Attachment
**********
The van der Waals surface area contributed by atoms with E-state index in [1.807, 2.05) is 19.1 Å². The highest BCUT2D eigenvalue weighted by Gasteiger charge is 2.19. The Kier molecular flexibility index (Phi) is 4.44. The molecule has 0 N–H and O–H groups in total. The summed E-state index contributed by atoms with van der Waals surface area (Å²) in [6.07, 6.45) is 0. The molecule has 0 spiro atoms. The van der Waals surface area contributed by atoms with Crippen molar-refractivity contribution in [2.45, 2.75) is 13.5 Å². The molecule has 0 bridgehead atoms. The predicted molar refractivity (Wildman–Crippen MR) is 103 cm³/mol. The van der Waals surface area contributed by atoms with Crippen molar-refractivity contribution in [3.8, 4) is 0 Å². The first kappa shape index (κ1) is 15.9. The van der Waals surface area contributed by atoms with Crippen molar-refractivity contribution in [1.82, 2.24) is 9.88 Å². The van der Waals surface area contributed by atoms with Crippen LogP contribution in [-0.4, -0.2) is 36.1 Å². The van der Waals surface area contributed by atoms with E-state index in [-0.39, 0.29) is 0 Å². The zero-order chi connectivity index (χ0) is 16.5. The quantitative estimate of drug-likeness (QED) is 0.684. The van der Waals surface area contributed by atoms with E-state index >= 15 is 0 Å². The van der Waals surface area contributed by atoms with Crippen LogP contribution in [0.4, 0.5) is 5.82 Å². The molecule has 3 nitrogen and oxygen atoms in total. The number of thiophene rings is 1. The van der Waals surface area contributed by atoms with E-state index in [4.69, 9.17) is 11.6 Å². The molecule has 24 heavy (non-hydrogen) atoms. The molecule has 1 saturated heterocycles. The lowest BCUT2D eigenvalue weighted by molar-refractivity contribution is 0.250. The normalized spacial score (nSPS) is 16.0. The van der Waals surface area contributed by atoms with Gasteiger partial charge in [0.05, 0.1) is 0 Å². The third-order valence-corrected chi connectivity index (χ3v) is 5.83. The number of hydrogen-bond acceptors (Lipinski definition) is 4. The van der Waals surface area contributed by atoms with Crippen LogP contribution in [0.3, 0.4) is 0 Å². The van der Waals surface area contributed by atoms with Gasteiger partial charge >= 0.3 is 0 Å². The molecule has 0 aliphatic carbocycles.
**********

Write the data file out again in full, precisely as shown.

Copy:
The van der Waals surface area contributed by atoms with E-state index in [1.807, 2.05) is 19.1 Å². The highest BCUT2D eigenvalue weighted by Gasteiger charge is 2.19. The Kier molecular flexibility index (Phi) is 4.44. The molecule has 0 N–H and O–H groups in total. The summed E-state index contributed by atoms with van der Waals surface area (Å²) in [6.07, 6.45) is 0. The molecule has 0 spiro atoms. The van der Waals surface area contributed by atoms with Crippen molar-refractivity contribution in [2.45, 2.75) is 13.5 Å². The molecule has 0 bridgehead atoms. The predicted molar refractivity (Wildman–Crippen MR) is 103 cm³/mol. The van der Waals surface area contributed by atoms with Crippen molar-refractivity contribution in [3.8, 4) is 0 Å². The first kappa shape index (κ1) is 15.9. The van der Waals surface area contributed by atoms with Crippen molar-refractivity contribution in [1.82, 2.24) is 9.88 Å². The van der Waals surface area contributed by atoms with Crippen LogP contribution in [-0.4, -0.2) is 36.1 Å². The van der Waals surface area contributed by atoms with E-state index in [-0.39, 0.29) is 0 Å². The zero-order chi connectivity index (χ0) is 16.5. The quantitative estimate of drug-likeness (QED) is 0.684. The van der Waals surface area contributed by atoms with E-state index >= 15 is 0 Å². The van der Waals surface area contributed by atoms with Crippen LogP contribution in [0.4, 0.5) is 5.82 Å². The molecule has 3 nitrogen and oxygen atoms in total. The number of thiophene rings is 1. The van der Waals surface area contributed by atoms with E-state index in [4.69, 9.17) is 11.6 Å². The molecule has 24 heavy (non-hydrogen) atoms. The molecule has 1 saturated heterocycles. The lowest BCUT2D eigenvalue weighted by molar-refractivity contribution is 0.250. The normalized spacial score (nSPS) is 16.0. The van der Waals surface area contributed by atoms with Gasteiger partial charge in [0.05, 0.1) is 0 Å². The third-order valence-corrected chi connectivity index (χ3v) is 5.83. The number of hydrogen-bond acceptors (Lipinski definition) is 4. The van der Waals surface area contributed by atoms with Crippen LogP contribution in [0.3, 0.4) is 0 Å². The van der Waals surface area contributed by atoms with Gasteiger partial charge >= 0.3 is 0 Å². The molecule has 0 aliphatic carbocycles.